Construction and heterogeneous photooxidization reactivity of a cyclodextrin/porphyrin polyrotaxane network

Wei-Lei Zhou a, Xuan Zhao a, Yong Chen a and Yu Liu *ab
aCollege of Chemistry, State Key Laboratory of Elemento-Organic Chemistry, Nankai University, Tianjin 300071, P. R. China
bCollaborative Innovation Center of Chemical Science and Engineering (Tianjin), Tianjin 300072, P. R. China. E-mail: yuliu@nankai.edu.cn

Received 30th July 2018 , Accepted 27th September 2018

First published on 27th September 2018


A cyclodextrin/porphyrin supramolecular polyrotaxane network was successfully constructed by a Schiff base polycondensation reaction of a β-cyclodextrin/p-phthaldehyde inclusion complex with optically active porphyrin and comprehensively characterized by nuclear magnetic resonance (NMR) spectroscopy, Fourier transform infrared (FT-IR) spectroscopy, powder X-ray diffraction (XRD), thermogravimetric (TG) analysis, scanning electron microscopy (SEM), and transmission electron microscopy (TEM) in the solid state. Interestingly, the resultant polyrotaxane network with an ordered rectangular morphology could not only emit the satisfactory solid state fluorescence but also be used as a heterogeneous catalyst for oxidizing dimethylanthracene under light irradiation. Significantly, 99% dimethylanthracene could be oxidized after being irradiated at 500 nm for 4 h. This approach of preparing the supramolecular polyrotaxane network would provide an efficient access to prepare photoactive functional materials.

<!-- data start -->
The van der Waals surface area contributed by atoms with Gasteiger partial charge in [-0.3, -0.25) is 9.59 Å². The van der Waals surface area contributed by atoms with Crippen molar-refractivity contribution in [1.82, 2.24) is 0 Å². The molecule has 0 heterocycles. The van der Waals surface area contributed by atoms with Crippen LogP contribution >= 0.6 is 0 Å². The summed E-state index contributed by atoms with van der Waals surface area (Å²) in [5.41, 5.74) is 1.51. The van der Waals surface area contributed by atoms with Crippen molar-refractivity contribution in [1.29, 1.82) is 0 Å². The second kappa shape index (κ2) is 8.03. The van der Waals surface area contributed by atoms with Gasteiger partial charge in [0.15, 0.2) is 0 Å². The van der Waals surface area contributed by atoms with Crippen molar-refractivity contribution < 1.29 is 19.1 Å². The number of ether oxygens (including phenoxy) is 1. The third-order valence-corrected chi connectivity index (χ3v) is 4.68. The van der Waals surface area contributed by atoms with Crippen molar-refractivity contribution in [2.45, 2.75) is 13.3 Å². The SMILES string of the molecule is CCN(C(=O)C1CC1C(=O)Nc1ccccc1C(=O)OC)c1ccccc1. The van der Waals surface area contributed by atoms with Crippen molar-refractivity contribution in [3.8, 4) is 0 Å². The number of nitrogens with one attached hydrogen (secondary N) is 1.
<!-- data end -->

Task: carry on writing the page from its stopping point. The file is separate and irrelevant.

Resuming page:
Introduction

Rapidly growing research on the design of functional interlocked molecules,1 such as rotaxanes, catenanes, and knots,2 has attracted more and more attention due to their unique structures and properties.3 Among them, rotaxanes created by one or more macrocycles complexed with multifarious guest molecules have more potential applications in nanotechnology4 and smart materials.5 With a hydrophobic cavity that could form inclusion complexes with various substrates, cyclodextrin (CD) is widely used to create rotaxanes via the supramolecular assembly.6 Recently, Stoddart and co-workers6a designed a hetero[4]rotaxane containing the host cyclodextrin/cucurbituril and the guest pyrene/diazaperopyrenium. The solid-state emission of the resultant heterorotaxane could be reversibly switched for chemical stimuli. Thus, it could be applied as a component of fluorescent security inks. Wu and Yue et al.7 reported an ionic organic–inorganic polymer via α-CD/cationic-azobenzene pseudorotaxanes and the anionic PW11VO404−, which exhibited the pinpoint size-selective separation of semiconductor quantum dots. More recently, we successfully photocontrolled the reversible nanorods by means of the coordination of zinc ions with the 4,4′-dipyridine/β-CD inclusion complex.8